Eli Lilly CEO David Ricks (Evan Vucci/AP Images)

Eli Lil­ly's David Ricks snared $24M pay pack­age in a year tur­bo-boost­ed by Covid-19 an­ti­body

Boost­ed by boom­ing sales of its Covid-19 an­ti­body bam­lanivimab, Eli Lil­ly post­ed dou­ble-dig­it growth in 2020 de­spite a more steady show­ing from its lega­cy port­fo­lio. In his fourth year at the helm, CEO David Ricks will tout 2020 as a win — par­tic­u­lar­ly for his pock­et­book.

Ricks se­cured $23.7 mil­lion in pay in 2020, a rough­ly 11% bump from the pre­vi­ous year, the In­di­anapo­lis drug­mak­er dis­closed in a proxy fil­ing with the SEC.

Most of that bump was tied to in­creas­es in Ricks’ pen­sion val­ue as well as his stock awards. The four-year helms­man snared $13.6 mil­lion in stock, or about $1.3 mil­lion more than 2019. Ricks’ base salary saw a small in­crease to $1.48 mil­lion — a lit­tle more than the $1.4 mil­lion flat he bagged in 2019.

In a year light on trav­el, Ricks al­so racked up about $40,000 in cor­po­rate air ex­pens­es, Lil­ly said, which in­cludes pay­ing the crew, fu­el­ing and “on-board cater­ing,” among oth­er fees.

It was a big year for Ricks as Lil­ly over­saw the de­vel­op­ment and com­mer­cial­iza­tion of LY-CoV5555 (bam­lanivimab), a Covid-19 an­ti­body that is one of few mol­e­cules ap­proved for emer­gency use in the US. On the year, bam­lanivimab snared $871 mil­lion in sales — near­ly a block­buster de­spite what has been less-than-stel­lar up­take for an­ti­bod­ies across the board.

With bam­lanivimab in the fold, Lil­ly saw a 10% in­crease in sales in 2020 to $24.54 mil­lion. But out­side of its an­ti­body, the pic­ture at Lil­ly is a lit­tle less clear. Bam­lanivimab not in­clud­ed, Lil­ly’s sales jumped just 6% on the year — well with­in range for Big Phar­ma but not quite the dou­ble-dig­it growth that catch­es eye­balls.

Anat Ashke­nazi

Ricks is al­so like­ly sting­ing from the ouster of his CFO Josh Smi­ley, who was kicked out of the com­pa­ny this month — and stripped of around $24 mil­lion in pay — for an “in­ap­pro­pri­ate mes­sages” scan­dal with oth­er em­ploy­ees. Lil­ly said Smi­ley will be “avail­able” to Ricks and new CFO Anat Ashke­nazi through Ju­ly of this year on re­duced bi­week­ly pay of $9,000. Lil­ly will still hold on to its 24-month non-so­lic­i­ta­tion agree­ment in Smi­ley’s con­tract as well as an 18-month non-com­pe­ti­tion pact.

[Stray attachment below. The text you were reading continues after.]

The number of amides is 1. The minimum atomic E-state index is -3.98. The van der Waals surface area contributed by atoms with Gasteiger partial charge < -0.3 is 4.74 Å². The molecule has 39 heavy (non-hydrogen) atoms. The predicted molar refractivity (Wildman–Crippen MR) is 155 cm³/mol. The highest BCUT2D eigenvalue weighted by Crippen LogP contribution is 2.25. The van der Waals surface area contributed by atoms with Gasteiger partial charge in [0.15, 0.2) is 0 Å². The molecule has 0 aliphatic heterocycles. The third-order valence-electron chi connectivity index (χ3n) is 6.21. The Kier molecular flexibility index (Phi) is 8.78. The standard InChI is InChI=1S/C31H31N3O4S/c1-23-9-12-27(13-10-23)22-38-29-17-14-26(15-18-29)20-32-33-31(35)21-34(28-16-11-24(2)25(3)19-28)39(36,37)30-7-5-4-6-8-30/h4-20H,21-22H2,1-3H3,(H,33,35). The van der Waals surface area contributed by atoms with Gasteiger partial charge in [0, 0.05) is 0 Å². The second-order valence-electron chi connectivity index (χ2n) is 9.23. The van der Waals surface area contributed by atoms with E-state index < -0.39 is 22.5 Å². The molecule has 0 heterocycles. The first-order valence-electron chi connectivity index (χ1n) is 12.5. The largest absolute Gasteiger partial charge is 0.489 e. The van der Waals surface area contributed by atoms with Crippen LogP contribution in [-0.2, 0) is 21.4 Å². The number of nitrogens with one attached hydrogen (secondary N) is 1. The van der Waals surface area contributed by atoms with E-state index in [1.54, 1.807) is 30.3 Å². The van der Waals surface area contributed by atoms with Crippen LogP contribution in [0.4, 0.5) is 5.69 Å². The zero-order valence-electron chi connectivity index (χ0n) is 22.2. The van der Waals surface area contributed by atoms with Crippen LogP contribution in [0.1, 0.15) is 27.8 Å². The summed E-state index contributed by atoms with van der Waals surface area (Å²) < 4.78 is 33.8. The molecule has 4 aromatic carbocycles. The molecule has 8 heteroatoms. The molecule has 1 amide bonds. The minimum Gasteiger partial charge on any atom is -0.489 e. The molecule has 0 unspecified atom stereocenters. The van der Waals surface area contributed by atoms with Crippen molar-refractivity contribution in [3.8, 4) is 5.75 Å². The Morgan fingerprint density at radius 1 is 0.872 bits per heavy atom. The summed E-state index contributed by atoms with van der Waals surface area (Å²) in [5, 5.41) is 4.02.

Smi­ley was Ricks’ hand­picked ap­pointee for CFO back in 2017 as the then-new CEO looked to re­work Lil­ly’s stag­nant busi­ness plan. One of Lil­ly’s home­grown suc­cess sto­ries, Ricks start­ed on with the drug­mak­er back in 1996 as a busi­ness de­vel­op­ment as­so­ciate be­fore steadi­ly ris­ing through the ranks over the course of 25 years.

No­var­tis reshuf­fles its wild cards; Tough sell for Bio­gen? Googling pro­teins; Ken Fra­zier's new gig; and more

Welcome back to Endpoints Weekly, your review of the week’s top biopharma headlines. Want this in your inbox every Saturday morning? Current Endpoints readers can visit their reader profile to add Endpoints Weekly. New to Endpoints? Sign up here.

If you enjoy the People section in this report, you may also want to check out Peer Review, my colleagues Alex Hoffman and Kathy Wong’s comprehensive compilation of comings and goings in biopharma.

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Demis Hassabis, DeepMind CEO (Qianlong/Imaginechina via AP Images)

Google's Deep­Mind opens its pro­tein data­base to sci­ence — po­ten­tial­ly crack­ing drug R&D wide open

Nearly a year ago, Google’s AI outfit DeepMind announced they had cracked one of the oldest problems in biology: predicting a protein’s structure from its sequence alone. Now they’ve turned that software on nearly every human protein and hundreds of thousands of additional proteins from organisms important to medical research, such as fruit flies, mice and malaria parasite.

The new database of roughly 350,000 protein sequences and structures represents a potentially monumental achievement for the life sciences, one that could hasten new biological insights and the development of new drugs. DeepMind said it will be free and accessible to all researchers and companies.

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In­side Bio­gen's scram­ble to sell Aduhelm: Pro­ject 'Javelin' and pres­sure to ID as many pa­tients as pos­si­ble

In anticipation of Aduhelm’s approval for Alzheimer’s in June, Biogen employees were directed to identify and guarantee treatment centers would administer the drug through a program called “Javelin,” a senior Biogen employee told Endpoints News.